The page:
While many medical professionals will try to treat the patient on the spot if they can, sometimes the patient is not in a safe place to start, or he must be taken to a piece of equipment that can't be moved. In these situations, you should know how to lift a patient properly.
- Skill level:
- Moderately Challenging
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Things you need
- Stretcher or wheelchair (optional)
- Assistants (recommended)
Check the patient and situation carefully. Note that neck and limb injuries are especially prone to further damage while moving a patient, so immobilise these areas properly before moving.
Clear a path to your target exit.
If you are using a stretcher or wheelchair park it next to the patient, perpendicular to his body. A wheelchair should be placed by his hips, so that his feet will be by the footrests when he stands. The foot of the stretcher should be by his head, so that you can turn 90 degrees clockwise and place him on it.
Decide on the best lift for your situation.
If your patient can walk, see the Shoulder Lift section. If she cannot, and you have a stretcher, see Direct Moving. If you have none, see the Arm Drag or Lift Technique.
Have the patient sit upright. Assist him if necessary.
Help the patient get his legs to where he can stand on them. If he is sitting on something, help him dangle his legs off the side. If he is on the ground, getting him to a kneeling position is best, if possible.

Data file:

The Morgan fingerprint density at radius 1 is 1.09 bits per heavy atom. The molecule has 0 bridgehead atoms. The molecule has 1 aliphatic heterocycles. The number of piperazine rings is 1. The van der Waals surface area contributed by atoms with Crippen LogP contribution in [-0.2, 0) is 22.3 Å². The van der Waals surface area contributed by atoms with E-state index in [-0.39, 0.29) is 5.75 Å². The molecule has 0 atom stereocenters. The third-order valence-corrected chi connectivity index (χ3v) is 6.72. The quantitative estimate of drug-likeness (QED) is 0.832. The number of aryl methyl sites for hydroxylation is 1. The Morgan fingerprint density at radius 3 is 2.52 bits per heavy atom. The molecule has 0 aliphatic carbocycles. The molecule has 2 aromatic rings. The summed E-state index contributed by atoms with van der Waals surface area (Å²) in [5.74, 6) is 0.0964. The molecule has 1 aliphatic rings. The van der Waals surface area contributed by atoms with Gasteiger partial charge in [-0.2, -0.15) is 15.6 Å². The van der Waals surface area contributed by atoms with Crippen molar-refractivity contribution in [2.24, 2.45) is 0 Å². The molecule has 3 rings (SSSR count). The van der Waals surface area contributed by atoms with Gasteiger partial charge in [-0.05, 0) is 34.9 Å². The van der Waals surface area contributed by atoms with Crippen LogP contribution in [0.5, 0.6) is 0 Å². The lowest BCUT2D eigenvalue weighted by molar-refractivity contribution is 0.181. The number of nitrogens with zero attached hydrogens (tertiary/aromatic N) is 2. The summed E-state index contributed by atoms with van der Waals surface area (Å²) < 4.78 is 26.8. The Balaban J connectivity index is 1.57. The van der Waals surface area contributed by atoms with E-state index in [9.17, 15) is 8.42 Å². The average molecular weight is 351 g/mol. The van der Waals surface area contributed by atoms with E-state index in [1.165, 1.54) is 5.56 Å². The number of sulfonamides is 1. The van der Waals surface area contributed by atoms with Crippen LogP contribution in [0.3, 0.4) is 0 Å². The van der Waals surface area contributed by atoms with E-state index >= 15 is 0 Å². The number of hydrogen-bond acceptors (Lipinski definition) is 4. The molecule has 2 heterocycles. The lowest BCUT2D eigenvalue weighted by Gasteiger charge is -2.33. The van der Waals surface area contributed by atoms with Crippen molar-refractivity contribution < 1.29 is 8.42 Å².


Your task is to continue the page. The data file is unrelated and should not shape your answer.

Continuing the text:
Sit or kneel next to the patient and drape one of his arms over your shoulder. Place your nearest arm behind him, and grasp his draped wrist with your other hand.
Stand simultaneously with the patient. Communicate with him throughout the whole process so that you don't lift him too hard or fast.
Walk with him to either the exit or the wheelchair.
If you are seating him in a chair, help him to a standing position over the chair, and make sure he has a grip on both armrests before gently lowering him into the chair.
Place your arms behind the patient's back and neck, and have an assistant hold her behind the buttocks and legs.
If you have to lift on your own, place one arm behind the patient's back, grasping her far wrist, and the other behind her legs, grasping at the knee.
Lift carefully and gently, keeping the patient close to your body. If you are working with someone, communicate with them so that you are both moving in sync.
Shuffle slowly toward the stretcher. Hold her over the stretcher with her head at the head of the stretcher.
Gently lower her onto the stretcher.
Help the patient shift from the floor into a sitting position. He can use your knee for support.
Kneeling behind him, place your arms below the patient's armpits and grasp his wrists, pulling his hands together across his waist.
If you have a partner, have him grasp the patient's knees, ready for lifting.
Lift the patient gently. Take care to keep your back as straight as possible while lifting. If you are working with someone, communicate with him so the movement is fluid and in sync.
Move as slowly as the situation will allow. If you are working alone, the patient's heels will drag on the floor. When lowering the patient to the wheelchair or stretcher, use your legs and bend at the knees, keeping your back as straight as possible.
Arm drag or lift technique
Tips and warnings
- Adopt the recommended lifting position: Kneel on one knee, while the other foot is flat on the floor. Grasp the object with your palms facing upward, and lift evenly, concentrating on using the muscles in your legs---not your back.
- Lifting a patient improperly can cause injuries to both the patient and yourself. Try learning to lift properly in a practice environment before any medical need arises.
- If you don't think you will be able to lift the patient on your own, do not attempt it. Get help.
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